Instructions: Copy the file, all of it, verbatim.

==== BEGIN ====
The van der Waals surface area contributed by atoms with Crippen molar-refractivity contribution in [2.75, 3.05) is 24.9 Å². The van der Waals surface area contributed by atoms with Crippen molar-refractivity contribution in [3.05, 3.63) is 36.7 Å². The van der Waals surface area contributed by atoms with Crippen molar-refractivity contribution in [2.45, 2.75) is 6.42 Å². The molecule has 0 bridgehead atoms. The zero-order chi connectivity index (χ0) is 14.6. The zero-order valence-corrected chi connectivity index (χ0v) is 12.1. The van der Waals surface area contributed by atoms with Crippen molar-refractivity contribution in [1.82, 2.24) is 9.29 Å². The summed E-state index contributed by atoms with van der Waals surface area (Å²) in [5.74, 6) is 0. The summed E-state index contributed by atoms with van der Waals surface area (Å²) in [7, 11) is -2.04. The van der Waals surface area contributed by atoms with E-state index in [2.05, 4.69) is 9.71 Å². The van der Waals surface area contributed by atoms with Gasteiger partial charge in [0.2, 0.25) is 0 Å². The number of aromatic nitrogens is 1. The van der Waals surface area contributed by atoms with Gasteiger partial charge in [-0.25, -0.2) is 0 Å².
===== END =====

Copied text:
The van der Waals surface area contributed by atoms with Crippen molar-refractivity contribution in [2.75, 3.05) is 24.9 Å². The van der Waals surface area contributed by atoms with Crippen molar-refractivity contribution in [3.05, 3.63) is 36.7 Å². The van der Waals surface area contributed by atoms with Crippen molar-refractivity contribution in [2.45, 2.75) is 6.42 Å². The molecule has 0 bridgehead atoms. The zero-order chi connectivity index (χ0) is 14.6. The zero-order valence-corrected chi connectivity index (χ0v) is 12.1. The van der Waals surface area contributed by atoms with Crippen molar-refractivity contribution in [1.82, 2.24) is 9.29 Å². The summed E-state index contributed by atoms with van der Waals surface area (Å²) in [5.74, 6) is 0. The summed E-state index contributed by atoms with van der Waals surface area (Å²) in [7, 11) is -2.04. The van der Waals surface area contributed by atoms with E-state index in [2.05, 4.69) is 9.71 Å². The van der Waals surface area contributed by atoms with Gasteiger partial charge in [0.2, 0.25) is 0 Å². The number of aromatic nitrogens is 1. The van der Waals surface area contributed by atoms with Gasteiger partial charge in [-0.25, -0.2) is 0 Å².